Press Release – Bayleys
A substantial block of undeveloped industrial land in one of Hamiltons fast-growing satellite townships has been placed on the market for sale. <img src=”https://img.scoop.co.nz/stories/images/2103/74f30088d86cf99450c2.jpeg” width=”720″ height=”404″> The greenfield 1.6-hectare (subject …
A substantial block of undeveloped industrial land in one of Hamilton’s fast-growing satellite townships has been placed on the market for sale.
The greenfield 1.6-hectare (subject to survey) flat contoured block is located on the edge of Morrinsville township near the intersection of Kereone and Morrinsville-Walton roads close to Kiwi Rail’s container transfer station. The North Island main trunk rail line runs along the back of the site.
Located 33 kilometres from Hamilton, and a 35-minute drive from the city, Morrinsville – along with Cambridge and Te Awamutu – is one of the satellite townships attracting industrial buildings and tenants looking for cheaper land and premises outside of metropolitan Hamilton.
Matamata Piako District Council’s Town Strategies 2013-2033 Morrinsville document spotlights a demand for the development of 13 hectares of business-sustaining land in and around Morrinsville by 2033.
Public records show an adjoining 4.8 hectare predominantly greenfield block of flat land on the Kereone Road – with two workshop structures located on it – sold for $3.3 million at the end of last year.
Now the vacant freehold land at 42 Kereone Road has been placed on the market for sale at auction on March 18 through Bayleys Hamilton. Salesperson Josh Smith said that as an undeveloped block with an extensive street frontage onto Kereone Road, there were multiple permutations any new owner could explore to develop or subdivide the location.
“The size of the section means it is capable of housing any permutation of premises – such as a substantial warehousing or industrial building, or could just as easily be split up into smaller sites to sustain the likes of terraced tradie workshops and storage warehousing,” Smith said.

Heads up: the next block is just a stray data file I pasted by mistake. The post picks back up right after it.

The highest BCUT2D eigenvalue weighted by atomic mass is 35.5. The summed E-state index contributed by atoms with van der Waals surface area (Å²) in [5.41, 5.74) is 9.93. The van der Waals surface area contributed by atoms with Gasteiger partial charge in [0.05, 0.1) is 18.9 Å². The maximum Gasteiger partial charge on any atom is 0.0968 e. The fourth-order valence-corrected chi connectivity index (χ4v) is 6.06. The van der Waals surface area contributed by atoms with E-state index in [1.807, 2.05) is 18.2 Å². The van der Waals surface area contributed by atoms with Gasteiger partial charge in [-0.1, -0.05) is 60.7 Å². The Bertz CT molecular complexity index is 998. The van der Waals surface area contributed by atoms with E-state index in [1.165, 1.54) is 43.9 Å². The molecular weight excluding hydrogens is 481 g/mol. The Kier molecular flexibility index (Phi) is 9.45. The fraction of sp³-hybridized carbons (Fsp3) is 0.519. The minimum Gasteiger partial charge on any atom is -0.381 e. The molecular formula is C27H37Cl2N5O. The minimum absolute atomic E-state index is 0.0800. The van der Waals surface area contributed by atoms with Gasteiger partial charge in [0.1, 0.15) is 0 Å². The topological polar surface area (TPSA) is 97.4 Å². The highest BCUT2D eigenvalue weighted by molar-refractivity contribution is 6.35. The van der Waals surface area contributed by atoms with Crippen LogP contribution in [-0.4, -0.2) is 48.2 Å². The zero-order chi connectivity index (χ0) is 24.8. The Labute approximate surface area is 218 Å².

“As industrial land values rise in Hamilton’s northern and southern urban boundaries – and space availability concurrently decreases – a growing number of companies are looking for more cost-effective alternatives in the satellite townships of Te Awamutu, Morrinsville, and Cambridge.
“The connecting roads close by the premises deliver an ease of access to Waikato’s state highway network, and indeed its further reaches to the major ports of Auckland and Tauranga. That’s a factor which has already been recognised by other industrial tenants along the industrial use zoned Kereone Road – such as JK Engineering and Allied Concrete.
“Being located on the edge of Morrinsville’s central business district, tenant businesses along Kereone Road avoid issues such as traffic congestion yet have the convenience of being just minutes away from retail amenities.”
Morrinsville’s population of more than 7,000 residents is expected to increase to 8,800 people living in 3,768 homes by 2033. The Matamata Piako District Council’s Town Strategies 2013-2033 Morrinsville report anticipates that if demand for industrial land continues at current rates, supply would start to run out within 12 years.
The report points out that the council is keen to minimise the encroachment of industrial precincts onto farm land – and would rather that development be concentrated within the town’s existing urban-zoned ‘footprint’, particularly in the vicinity of existing rail links and major transport routes.
“The land for sale at Kereone Road precisely meets all of those council requirements,” said Smith.
“South of the main town, industrial development has focused on two locations in Morrinsville – Bolton Road, and the Morrinsville-Walton Road, both of which are the preferred destinations to locate new heavy industry tenancies which are less dependent on passing trade or general public customer contact.
“With freight movements forecast to be predominantly from and to the west in the direction of Hamilton, these locations will minimise the need for heavy vehicles to travel through the central town.”